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I have the following problem. How many times you have to roll a die until you get two 6 or two 5 in a row.

Problems similar to this one have been discussed in the forum in links like:

[1] Number of rolls until the same number appears 2 consecutive times

[2] Expected number of rolls for fair die to get same number appear twice in a row?

I "solved" this problem as follows:

Let A the event of two consecutives 6 or two consecutive 5 in a row, and B the event of two consecutive equal numbers in a row. Then, it follows that:

\begin{equation} P(A) = P(A \cap B) = P(A/B)P(B) \end{equation}

$P(A/B)=2/6$ because if you already know that there are two identical numbers in a row then A can happen in 2 ways (5,5) and (6,6) over the sample space (i,i), $1\leq i \leq 6.$

But P(B) is a little bit more tricky. I know that the answer is 1/7 (I run a simple program to compute this number) but for me is counter intuitive.

In that case the Expected value would be = 21 because I expect 1 "win" combination out of 21 rolls.

My confusion is that I would have answered 1/6 instead of 1/7 in $P(B)$ because, no matter what number came out from the first dice, the second has 1/6 probability to match that number. Why this intuition fails? I know the answer is in [2] but I still can not handle the intuition on this.

A generalization of this result can be found here: Expected number of rolls until a number appears $k$ times

Moreover, this problem is often to get confused with the 1/36 probability of throwing two dices simultaneously. 

Links where to the discussion of this topic:

[-] If you roll a fair six sided die twice, what's the probability that you get the same number both times?

[-] Why are the probability of rolling the same number twice and the probability of rolling pairs different?

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  • $\begingroup$ What quantity are you trying to compute? Some of the links refer to problems asking for the "expected number of rolls until ...", while you seem to be trying to compute the probability of some event (two consecutive 6s or consecutive 5s, but in how many rolls?) $\endgroup$
    – angryavian
    Jan 13, 2021 at 18:42
  • $\begingroup$ It is very hard to follow what you wrote. You start out asking about an expected number of turns, but then you start computing some probability or other. $\endgroup$
    – lulu
    Jan 13, 2021 at 18:49
  • $\begingroup$ Yes I know, but in this case if the probability is 1/7 it means the expected number of rolls have to be 7. Isnt it? $\endgroup$ Jan 13, 2021 at 18:51
  • $\begingroup$ The probability of what is $\frac 17$? As you say, the probability that two consecutive throws match is obviously $\frac 16$. $\endgroup$
    – lulu
    Jan 13, 2021 at 18:52
  • $\begingroup$ ok I will edit the question. $\endgroup$ Jan 13, 2021 at 18:53

2 Answers 2

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This sort of thing can easily be handled with states, and the symmetry makes it especially easy in this case.

There are three states where care about: $ S_5, S_6,S_{\emptyset}$ according to whether the prior throw was a $5$, a $6$, or neither (we let $S_{\emptyset}$ include the starting state as well). Symmetry tells us that we expect it to take the same number of rolls to finish from $S_5$ as it does from $S_6$, let $B$ denote that expected number. Let $A$ denote the expected number starting from $S_{\emptyset}$, so the answer to the problem is $A$.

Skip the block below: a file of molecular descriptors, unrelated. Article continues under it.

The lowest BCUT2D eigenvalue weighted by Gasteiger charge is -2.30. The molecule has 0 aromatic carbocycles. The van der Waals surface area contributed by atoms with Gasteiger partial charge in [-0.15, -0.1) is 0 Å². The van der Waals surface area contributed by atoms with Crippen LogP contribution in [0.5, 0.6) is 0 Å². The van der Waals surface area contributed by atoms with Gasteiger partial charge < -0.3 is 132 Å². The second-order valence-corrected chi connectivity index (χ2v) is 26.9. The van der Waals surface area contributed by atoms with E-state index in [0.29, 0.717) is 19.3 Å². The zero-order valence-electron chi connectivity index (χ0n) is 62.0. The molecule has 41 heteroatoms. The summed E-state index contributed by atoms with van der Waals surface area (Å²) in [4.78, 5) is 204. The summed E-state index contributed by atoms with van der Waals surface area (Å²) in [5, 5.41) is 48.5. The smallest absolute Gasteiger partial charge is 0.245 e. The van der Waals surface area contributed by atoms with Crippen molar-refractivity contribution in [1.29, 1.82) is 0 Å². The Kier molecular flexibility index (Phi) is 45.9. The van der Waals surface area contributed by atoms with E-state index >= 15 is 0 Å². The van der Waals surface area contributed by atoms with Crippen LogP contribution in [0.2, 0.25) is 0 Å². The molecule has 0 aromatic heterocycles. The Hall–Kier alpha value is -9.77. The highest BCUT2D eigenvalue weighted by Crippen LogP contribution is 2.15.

Considering the possible outcomes if you are in $S_{\emptyset}$ we see that $$A=\frac 13\times (B+1)+\frac 23\times (A+1)$$

Similarly, thinking about the possible outcomes if you are in $S_5$ or $S_6$ we see that $$B=\frac 16\times 1+\frac 16\times (B+1)+\frac 23\times (A+1)$$

Solving that system of equations yields $$A=21\quad \&\quad B=18$$ so the answer is $\boxed {21}$.

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It seems you are trying to solve the problem by finding the probability that two consecutive throws are either both $5$ or both $6$, and then taking one over this probability. Similar to how the expected number of flips it takes to get heads when $P(heads)=p$ is $1/p$. However, this does not work here, since the sequences of pairs of flips are not independent.


Let $X$ be the number of rolls it takes to get two fives or two sixes in a row. Starting with zero rolls, three things can happen:

  • Your first roll is between $1$ and $4$. In this case, the number of subsequent roll has the same distribution as $X$.

  • You first roll is $5$ or $6$, and your second roll is different from the first roll. Again, the number of subsequent rolls is $X$.

  • You first two rolls are both fives or both sixes. Here, $X=2$.

We get that $$ X\stackrel{d}= \begin{cases} X+1 & \text{with probability }\frac{2}{3} \\ X+2 & \text{with probability }\frac{1}{3}\cdot \frac56 \\ 2 & \text{with probability }\frac{1}{3}\cdot \frac16 \\ \end{cases}\tag{*} $$ Here is the interpretation of the above equality; $X$ has the same distribution as a random variable which is equal to one of the three options above, selected with the given probabilities independently of $X$.

Now, taking expectations of both sides, you get $$ E[X] = \frac23 \cdot E[X+1] + \frac13\cdot\frac56 \cdot E[X+2] + \frac13\cdot\frac16 \cdot 2 $$ This lets you solve for $E[X]$.


As a side note, $(*)$ also implies that $$ f(X)\stackrel{d}= \begin{cases} f(X+1) & \text{with probability }\frac{2}{3} \\ f(X+2) & \text{with probability }\frac{1}{3}\cdot \frac56 \\ f(2) & \text{with probability }\frac{1}{3}\cdot \frac16 \\ \end{cases} $$ for any function $f$. Using $f(x)=x^2$, then taking expectations, lets you find $E[X^2]$, and therefore $\text{Var}(X)$. Using $f(x)=e^{tx}$ lets you find the full moment generating function of $X$.

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